Physics 2000 Einstein's Legacy Microwave Ovens

Water Vapor and Ice

What about microwaves and water vapor?

In both liquid and gaseous water the molecules are free to move around. However, the density of a gas is so much lower than that of a liquid that not much heating can occur. You need neighbors to have damping.

Oh, that's why the air inside the microwave oven doesn't get hot!

So ice should heat quickly because solids have high density.

True, except for one thing: the crystalline structure of solid water locks the molecules in place so they cannot change orientation. No motion means . . .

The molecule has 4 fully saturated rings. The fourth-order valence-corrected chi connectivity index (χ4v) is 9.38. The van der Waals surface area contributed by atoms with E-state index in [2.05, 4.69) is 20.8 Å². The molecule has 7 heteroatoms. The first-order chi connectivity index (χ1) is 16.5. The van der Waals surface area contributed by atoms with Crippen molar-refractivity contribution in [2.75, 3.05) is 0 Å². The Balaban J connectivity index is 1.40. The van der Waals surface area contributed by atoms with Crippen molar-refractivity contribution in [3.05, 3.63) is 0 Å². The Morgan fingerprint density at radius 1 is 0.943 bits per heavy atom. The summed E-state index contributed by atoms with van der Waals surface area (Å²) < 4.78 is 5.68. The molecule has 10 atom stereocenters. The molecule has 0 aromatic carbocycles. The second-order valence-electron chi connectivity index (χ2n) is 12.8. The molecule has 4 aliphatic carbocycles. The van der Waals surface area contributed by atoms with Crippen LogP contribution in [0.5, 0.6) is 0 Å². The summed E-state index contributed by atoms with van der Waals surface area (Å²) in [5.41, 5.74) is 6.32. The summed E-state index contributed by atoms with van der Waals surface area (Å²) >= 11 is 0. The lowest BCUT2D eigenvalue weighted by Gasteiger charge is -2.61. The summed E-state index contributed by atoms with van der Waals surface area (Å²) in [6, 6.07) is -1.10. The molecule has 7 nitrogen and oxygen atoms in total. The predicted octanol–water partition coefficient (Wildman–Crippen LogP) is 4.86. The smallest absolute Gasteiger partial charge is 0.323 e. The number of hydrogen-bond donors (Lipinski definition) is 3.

No friction means no heating. But I can microwave a frozen burrito. What gives?

Well, often the microwave oven doesn't heat frozen food well (as there can be frozen spots inside.) You have to have liquid water for heating to occur.Eventually the outside of the food melts and you can use that water to heat up the rest of the frozen food. The defrost button is specifically designed for this purpose.

I always thought that was just a low power setting.

Not quite. It's not just low power. It pulses the microwaves on and off. There is usually some liquid water at the surface of the ice. The pulse of microwaves heats this water, allowing time for the heat to spread throughout before more heating is done.

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